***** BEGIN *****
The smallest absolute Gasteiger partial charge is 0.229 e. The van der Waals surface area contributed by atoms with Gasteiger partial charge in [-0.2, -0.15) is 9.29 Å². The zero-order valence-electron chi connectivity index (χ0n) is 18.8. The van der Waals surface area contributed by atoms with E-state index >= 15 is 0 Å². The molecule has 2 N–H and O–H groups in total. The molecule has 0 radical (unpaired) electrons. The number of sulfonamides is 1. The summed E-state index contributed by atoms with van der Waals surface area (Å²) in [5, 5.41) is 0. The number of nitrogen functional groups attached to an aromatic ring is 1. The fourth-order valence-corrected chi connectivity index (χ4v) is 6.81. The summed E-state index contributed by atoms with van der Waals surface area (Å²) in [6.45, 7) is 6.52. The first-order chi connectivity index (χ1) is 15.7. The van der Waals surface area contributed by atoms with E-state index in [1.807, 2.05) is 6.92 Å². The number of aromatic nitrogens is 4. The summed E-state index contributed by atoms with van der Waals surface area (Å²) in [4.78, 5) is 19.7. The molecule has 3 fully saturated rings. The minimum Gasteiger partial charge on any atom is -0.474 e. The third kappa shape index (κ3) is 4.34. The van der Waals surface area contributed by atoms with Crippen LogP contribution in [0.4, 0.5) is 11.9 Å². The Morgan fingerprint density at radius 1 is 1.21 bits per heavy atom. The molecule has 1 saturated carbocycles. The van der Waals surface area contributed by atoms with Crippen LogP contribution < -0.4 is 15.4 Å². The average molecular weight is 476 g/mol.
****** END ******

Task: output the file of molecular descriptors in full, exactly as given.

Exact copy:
The smallest absolute Gasteiger partial charge is 0.229 e. The van der Waals surface area contributed by atoms with Gasteiger partial charge in [-0.2, -0.15) is 9.29 Å². The zero-order valence-electron chi connectivity index (χ0n) is 18.8. The van der Waals surface area contributed by atoms with E-state index >= 15 is 0 Å². The molecule has 2 N–H and O–H groups in total. The molecule has 0 radical (unpaired) electrons. The number of sulfonamides is 1. The summed E-state index contributed by atoms with van der Waals surface area (Å²) in [5, 5.41) is 0. The number of nitrogen functional groups attached to an aromatic ring is 1. The fourth-order valence-corrected chi connectivity index (χ4v) is 6.81. The summed E-state index contributed by atoms with van der Waals surface area (Å²) in [6.45, 7) is 6.52. The first-order chi connectivity index (χ1) is 15.7. The van der Waals surface area contributed by atoms with E-state index in [1.807, 2.05) is 6.92 Å². The number of aromatic nitrogens is 4. The summed E-state index contributed by atoms with van der Waals surface area (Å²) in [4.78, 5) is 19.7. The molecule has 3 fully saturated rings. The minimum Gasteiger partial charge on any atom is -0.474 e. The third kappa shape index (κ3) is 4.34. The van der Waals surface area contributed by atoms with Crippen LogP contribution in [0.4, 0.5) is 11.9 Å². The Morgan fingerprint density at radius 1 is 1.21 bits per heavy atom. The molecule has 1 saturated carbocycles. The van der Waals surface area contributed by atoms with Crippen LogP contribution < -0.4 is 15.4 Å². The average molecular weight is 476 g/mol.